Observe the sudden bait-and-switch tactic. Since when did I—or Engwer, for that matter—ever rest my case for the GHM on “resolving the problems of epistemic fallibility?

I hadn't lost my patience before now, but this is just exasperating. The entire argument is that the only way we can know the original meaning of documents with any reasonable certainty is the GHM, that this is the "ordinary hermeneutical principle" as it were, and that this is the only "publicly verifiable" criterion, and yet now, suddenly, we are supposed to presume that Hays isn't arguing that God provides us with sufficient epistemic certainty to be assured of our faith? That is resolving the problem of epistemic fallibility: we don't have to worry about cognitive limitations because God will provide us with sufficient epistemic certainty for assurance. Sure, maybe you have to trust God to have that assurance, but the point is that you compensate for epistemic doubts by trust in God. The entire Evangelical argument is that if you can't be assured by trust in God for the basis of your faith, then faith is pointless. The "bait-and-switch" is that Evangelicals feel like they can use terms like "assurance" or "reasonable certainty" without being accused of transcending human epistemic fallibility.

That's a bit of an aside from the main argument, but it just irritates me. So back to that main argument, or lack thereof, here's the clincher:

So where the original revealed meaning is indefinitive, the church can upgrade that indefinitive meaning to something definitive. Hence, the input is less than the output. The definitive meaning is not the original revealed meaning, but something above and beyond the original revealed meaning—a surplus sense, which cannot be directly extracted from the original, but is supplied by the church. What we have here is a de facto doctrine of continuous revelation by another name.

Only because you define "revelation" according to "original meaning." Sure, in your view, it's a de facto doctrine of continuous revelation, but since I disagree with your identification of revealed meaning with original meaning in the first place, it's not inconsistency on my part. Now if you can an argument for why revealed meaning must necessarily be limited to original meaning to avoid continuous revelation, then you might have a case.

So even though the purpose and practice of the GHM is widely attested in Scripture itself, Prejean still refuses to apply this to himself or his own communion.

"Widely attested?" "Purpose and practice?" Vague statements do not an argument make. I have seen nothing to the effect that the probable method by application of the GHM is normatively binding, or that other interpretations cannot be binding. Where is that in Scripture?

He also doesn’t explain what he means by an “argument.” To begin with, where there’s common ground, you don’t need to mount an argument.

In addition, if Scripture is an authoritive, and the method in question is widely attested in Scripture, in the practice of Christ and the Apostles and prophets, then that automatically authorizes the practice is question. You need no further argument unless the authority of Scripture itself is at issue. And even the Catholic church doesn’t deny the authority of Scripture.

An argument would give specific and concrete content to a vague term like "widely attested," which I don't concede in the least.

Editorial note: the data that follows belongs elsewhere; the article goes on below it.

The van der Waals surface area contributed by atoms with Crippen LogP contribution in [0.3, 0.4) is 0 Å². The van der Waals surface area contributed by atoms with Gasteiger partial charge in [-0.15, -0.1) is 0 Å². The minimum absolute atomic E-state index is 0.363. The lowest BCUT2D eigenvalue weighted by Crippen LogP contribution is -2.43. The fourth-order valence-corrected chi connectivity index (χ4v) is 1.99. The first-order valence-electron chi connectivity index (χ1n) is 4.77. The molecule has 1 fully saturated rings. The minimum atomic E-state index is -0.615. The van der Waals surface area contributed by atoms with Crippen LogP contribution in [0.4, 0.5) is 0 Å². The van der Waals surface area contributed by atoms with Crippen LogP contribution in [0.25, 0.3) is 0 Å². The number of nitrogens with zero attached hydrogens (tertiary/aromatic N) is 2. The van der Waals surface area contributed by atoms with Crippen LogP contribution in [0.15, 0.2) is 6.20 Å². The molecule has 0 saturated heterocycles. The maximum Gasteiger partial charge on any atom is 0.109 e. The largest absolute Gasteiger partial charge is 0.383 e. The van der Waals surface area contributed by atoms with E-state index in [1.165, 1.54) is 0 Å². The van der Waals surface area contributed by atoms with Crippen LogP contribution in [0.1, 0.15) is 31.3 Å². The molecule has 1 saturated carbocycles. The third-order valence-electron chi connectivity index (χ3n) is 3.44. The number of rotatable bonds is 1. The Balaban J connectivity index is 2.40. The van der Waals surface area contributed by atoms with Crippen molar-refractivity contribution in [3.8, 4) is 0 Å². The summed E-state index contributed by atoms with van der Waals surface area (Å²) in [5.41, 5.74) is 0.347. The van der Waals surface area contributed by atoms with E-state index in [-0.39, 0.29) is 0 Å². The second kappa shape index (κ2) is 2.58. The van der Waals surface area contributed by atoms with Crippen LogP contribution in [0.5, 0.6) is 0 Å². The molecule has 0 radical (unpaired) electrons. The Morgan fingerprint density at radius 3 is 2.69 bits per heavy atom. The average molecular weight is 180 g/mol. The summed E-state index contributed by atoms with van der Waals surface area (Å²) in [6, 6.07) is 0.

He has not presented any argument to the effect that the Chalcedonian creed, about a paragraph long, incorporates every refinement of Cyrillic Christology.

McGuckin pretty much does, at least to the extent that I am asserting.

How does this help him in the least? He’s a member of the Western church.

No, I'm a member of the Catholic Church.

BTW, I never said or implied that the primary sources were mistaken. The source of error is irrelevant. The salient point is that it took 1500 years for the Western church to correct itself--assuming that, in fact, McGuckin’s reconstruction has achieved official acceptance.

The non-binding error of historians in one part of the Church does not bind the Catholic Church.

Is he attributing to me a Nestorian Christology? Where can he quote me to that effect? All I ever said is that we should avoid canonizing unscriptural refinements in any direction.

I presumed you must, since you're arguing that Chalcedon is not Cyrillene, and it canonized "unscriptural refinements."

Completely misses the point. The fact that McGuckin makes use of the GHM in patrology, and Prejean’s relies on Mcguckin’s methodology, serves to confirm my position and disconfirm Prejean’s.

Scripture. Not Scripture. Scripture. Not Scripture. Is this a hard distinction for you? Do I need to make it more plain?

That, again, depends on the genre of the document. If the document is a theological document, then the application of the GHM will ascertain theological conclusions; and if the document is authoritative, then the GHM will ascertain normative theological conclusions.

There's that purely subjective term "ascertain" again, the way that Evangelicals attempt to get around cognitive limitations by trusting in God to give them what they need. Note also that "theological document" is a subjective judgment about intent, "authoritative" is a subjective determination as well, and the fact that it will "ascertain normative theological conclusions" is assumed without any empirical demonstration. In a word, this is an attempt to foist Hays's peculiar subjective preferences as necessities.

This characterization totters on a tendentious definition of history, by which he surreptitiously means the Catholic philosophy of church history.

Nope, I mean history. When the fact that nobody used a particular method in the past doesn't count against you, it's hard to argue otherwise.